GDP and the broken window fallacy

In How Not to Argue for IP, Kevin Carson invokes the broken window fallacy, the idea that breaking a window will increase the GDP because of the money spent on repairing the window and the string of payments that results, but not actually improve the standard of life for people.

In the article, Kevin claims that

Anything anyone can do to make it more costly to produce anything, to increase the amount of money you have to pay to receive a given good or service, or in general to increase the cost of living our daily lives, will show up as an increase in the GDP.

An increase in voluntary non-coerced transactions leads to an increase in both the GDP and the standard of living; the situation depicted above is different because it applies to an increase in coerced spending.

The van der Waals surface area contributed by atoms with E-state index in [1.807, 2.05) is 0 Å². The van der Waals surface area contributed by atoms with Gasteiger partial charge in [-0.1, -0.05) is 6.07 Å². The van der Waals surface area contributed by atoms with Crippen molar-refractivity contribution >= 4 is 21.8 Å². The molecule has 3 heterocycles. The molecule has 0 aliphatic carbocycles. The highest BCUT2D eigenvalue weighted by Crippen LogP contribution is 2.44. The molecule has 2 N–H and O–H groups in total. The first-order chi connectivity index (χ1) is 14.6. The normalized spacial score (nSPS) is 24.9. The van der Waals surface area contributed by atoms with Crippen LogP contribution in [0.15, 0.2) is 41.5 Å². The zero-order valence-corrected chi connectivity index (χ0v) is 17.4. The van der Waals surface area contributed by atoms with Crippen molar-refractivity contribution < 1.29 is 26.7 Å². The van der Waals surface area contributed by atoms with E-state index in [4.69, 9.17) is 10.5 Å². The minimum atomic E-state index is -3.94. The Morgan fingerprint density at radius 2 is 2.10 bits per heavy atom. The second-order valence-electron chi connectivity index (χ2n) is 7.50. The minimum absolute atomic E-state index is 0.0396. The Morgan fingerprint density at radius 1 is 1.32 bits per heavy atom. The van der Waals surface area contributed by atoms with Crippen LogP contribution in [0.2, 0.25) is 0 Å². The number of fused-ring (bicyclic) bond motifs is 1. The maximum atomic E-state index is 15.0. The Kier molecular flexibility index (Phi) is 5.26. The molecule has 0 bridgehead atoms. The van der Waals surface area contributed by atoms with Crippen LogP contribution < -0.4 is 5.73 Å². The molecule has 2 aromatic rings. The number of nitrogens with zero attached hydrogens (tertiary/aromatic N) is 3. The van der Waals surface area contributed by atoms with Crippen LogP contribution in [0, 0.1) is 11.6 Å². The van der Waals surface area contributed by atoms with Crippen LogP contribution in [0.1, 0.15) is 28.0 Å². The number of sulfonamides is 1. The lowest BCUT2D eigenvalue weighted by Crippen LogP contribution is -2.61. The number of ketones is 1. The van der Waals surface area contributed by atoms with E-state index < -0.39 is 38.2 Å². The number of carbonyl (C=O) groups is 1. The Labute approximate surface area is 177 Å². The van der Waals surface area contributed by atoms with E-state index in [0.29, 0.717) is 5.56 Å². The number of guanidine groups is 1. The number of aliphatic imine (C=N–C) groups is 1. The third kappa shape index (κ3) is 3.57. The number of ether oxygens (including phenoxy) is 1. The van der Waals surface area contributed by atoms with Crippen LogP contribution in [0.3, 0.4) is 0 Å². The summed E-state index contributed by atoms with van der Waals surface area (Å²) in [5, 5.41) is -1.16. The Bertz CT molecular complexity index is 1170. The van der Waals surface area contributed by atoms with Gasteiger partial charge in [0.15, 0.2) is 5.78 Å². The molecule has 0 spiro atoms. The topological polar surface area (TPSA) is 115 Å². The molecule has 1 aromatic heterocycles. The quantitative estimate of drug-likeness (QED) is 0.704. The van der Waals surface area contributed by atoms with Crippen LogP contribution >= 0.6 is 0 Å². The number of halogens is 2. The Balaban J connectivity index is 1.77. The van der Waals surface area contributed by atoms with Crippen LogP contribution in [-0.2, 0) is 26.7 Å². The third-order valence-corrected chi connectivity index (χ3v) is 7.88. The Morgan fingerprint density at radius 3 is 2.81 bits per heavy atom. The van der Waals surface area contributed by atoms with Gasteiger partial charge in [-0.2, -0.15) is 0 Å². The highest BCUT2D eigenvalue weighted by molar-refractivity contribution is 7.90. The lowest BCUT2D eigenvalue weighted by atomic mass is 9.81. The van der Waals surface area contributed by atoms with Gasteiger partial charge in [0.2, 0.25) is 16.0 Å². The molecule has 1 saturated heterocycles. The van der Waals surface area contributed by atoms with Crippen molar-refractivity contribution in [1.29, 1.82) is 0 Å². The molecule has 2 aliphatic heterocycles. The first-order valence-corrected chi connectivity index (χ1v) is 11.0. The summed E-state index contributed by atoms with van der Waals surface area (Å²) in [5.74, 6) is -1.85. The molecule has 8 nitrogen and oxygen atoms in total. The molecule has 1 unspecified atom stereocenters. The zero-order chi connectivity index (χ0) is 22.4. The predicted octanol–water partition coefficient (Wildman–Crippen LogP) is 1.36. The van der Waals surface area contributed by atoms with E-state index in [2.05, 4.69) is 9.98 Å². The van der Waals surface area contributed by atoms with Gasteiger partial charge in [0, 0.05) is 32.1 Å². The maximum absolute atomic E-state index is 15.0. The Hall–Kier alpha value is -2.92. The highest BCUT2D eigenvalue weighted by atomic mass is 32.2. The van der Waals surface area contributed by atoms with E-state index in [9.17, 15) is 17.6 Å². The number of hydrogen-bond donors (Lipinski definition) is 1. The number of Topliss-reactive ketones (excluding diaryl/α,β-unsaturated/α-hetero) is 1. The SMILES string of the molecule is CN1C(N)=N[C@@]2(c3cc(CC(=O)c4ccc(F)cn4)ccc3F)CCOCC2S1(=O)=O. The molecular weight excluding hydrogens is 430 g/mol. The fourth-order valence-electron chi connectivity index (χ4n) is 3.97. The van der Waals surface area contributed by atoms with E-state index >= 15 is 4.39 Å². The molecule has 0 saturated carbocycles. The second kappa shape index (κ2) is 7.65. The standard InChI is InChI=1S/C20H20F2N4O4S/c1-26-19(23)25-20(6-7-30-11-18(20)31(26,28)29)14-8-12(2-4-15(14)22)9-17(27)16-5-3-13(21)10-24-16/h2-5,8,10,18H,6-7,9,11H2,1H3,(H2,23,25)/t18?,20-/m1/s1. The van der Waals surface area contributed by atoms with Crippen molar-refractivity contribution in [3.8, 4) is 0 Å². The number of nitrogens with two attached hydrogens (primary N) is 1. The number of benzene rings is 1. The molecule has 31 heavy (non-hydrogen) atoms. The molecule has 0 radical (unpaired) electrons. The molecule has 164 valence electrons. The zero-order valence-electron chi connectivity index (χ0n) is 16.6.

1) This raises a more general question around whether government spending to increase GDP can be considered an increase in coercion. After all, any increase in government spending has to be made up by an increase in taxation, which is redistribution of income under coercion.

2) Consider the case of the mother who starts working and hires a nanny. The amount she makes from work must exceed the amount paid to the nanny, enough to compensate her for unhappiness (let’s say $X) from now being able to spend less time with her children. In this case, the GDP goes up by the amount of the two wages (nanny + working mother) combined, but the actual increase in net benefit is actually the difference in the wages minus some amount X corresponding to the unhappiness.

Edit: case (2) is wrong. I will figure out a way to fix it later.

One Response to “GDP and the broken window fallacy”

  1. Erik L says:

    (2) is at least incomplete – going to work will probably result in unhappiness from being able to spend less time with the children, but can also result in increased happiness from having a job

    Additionally, the nanny has higher disposable income and can spend it elsewhere, increasing GDP further